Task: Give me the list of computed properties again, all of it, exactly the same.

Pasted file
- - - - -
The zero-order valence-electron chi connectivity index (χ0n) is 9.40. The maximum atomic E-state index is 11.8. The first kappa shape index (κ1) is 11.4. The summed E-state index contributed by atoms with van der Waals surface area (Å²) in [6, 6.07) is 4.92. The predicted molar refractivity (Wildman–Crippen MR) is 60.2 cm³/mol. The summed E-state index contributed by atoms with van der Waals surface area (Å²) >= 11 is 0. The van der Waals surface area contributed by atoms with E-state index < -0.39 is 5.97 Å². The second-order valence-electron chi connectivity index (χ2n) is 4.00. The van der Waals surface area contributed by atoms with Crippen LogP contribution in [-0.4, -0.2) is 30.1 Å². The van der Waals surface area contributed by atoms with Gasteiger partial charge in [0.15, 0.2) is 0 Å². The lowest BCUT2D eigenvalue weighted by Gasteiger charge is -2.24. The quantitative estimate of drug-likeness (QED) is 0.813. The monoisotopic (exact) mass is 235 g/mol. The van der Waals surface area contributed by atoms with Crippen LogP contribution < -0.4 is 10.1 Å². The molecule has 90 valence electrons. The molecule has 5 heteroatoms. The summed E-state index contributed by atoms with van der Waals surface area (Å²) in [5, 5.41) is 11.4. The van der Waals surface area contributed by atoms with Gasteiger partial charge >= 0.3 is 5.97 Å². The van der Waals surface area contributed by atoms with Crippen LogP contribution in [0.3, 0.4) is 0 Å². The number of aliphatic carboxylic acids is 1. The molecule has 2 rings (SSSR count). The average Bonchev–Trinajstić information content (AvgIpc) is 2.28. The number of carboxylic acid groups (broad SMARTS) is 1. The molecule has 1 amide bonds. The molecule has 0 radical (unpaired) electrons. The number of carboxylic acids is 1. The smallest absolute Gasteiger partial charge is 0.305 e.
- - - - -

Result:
The zero-order valence-electron chi connectivity index (χ0n) is 9.40. The maximum atomic E-state index is 11.8. The first kappa shape index (κ1) is 11.4. The summed E-state index contributed by atoms with van der Waals surface area (Å²) in [6, 6.07) is 4.92. The predicted molar refractivity (Wildman–Crippen MR) is 60.2 cm³/mol. The summed E-state index contributed by atoms with van der Waals surface area (Å²) >= 11 is 0. The van der Waals surface area contributed by atoms with E-state index < -0.39 is 5.97 Å². The second-order valence-electron chi connectivity index (χ2n) is 4.00. The van der Waals surface area contributed by atoms with Crippen LogP contribution in [-0.4, -0.2) is 30.1 Å². The van der Waals surface area contributed by atoms with Gasteiger partial charge in [0.15, 0.2) is 0 Å². The lowest BCUT2D eigenvalue weighted by Gasteiger charge is -2.24. The quantitative estimate of drug-likeness (QED) is 0.813. The monoisotopic (exact) mass is 235 g/mol. The van der Waals surface area contributed by atoms with Crippen LogP contribution < -0.4 is 10.1 Å². The molecule has 90 valence electrons. The molecule has 5 heteroatoms. The summed E-state index contributed by atoms with van der Waals surface area (Å²) in [5, 5.41) is 11.4. The van der Waals surface area contributed by atoms with Gasteiger partial charge >= 0.3 is 5.97 Å². The van der Waals surface area contributed by atoms with Crippen LogP contribution in [0.3, 0.4) is 0 Å². The number of aliphatic carboxylic acids is 1. The molecule has 2 rings (SSSR count). The average Bonchev–Trinajstić information content (AvgIpc) is 2.28. The number of carboxylic acid groups (broad SMARTS) is 1. The molecule has 1 amide bonds. The molecule has 0 radical (unpaired) electrons. The number of carboxylic acids is 1. The smallest absolute Gasteiger partial charge is 0.305 e.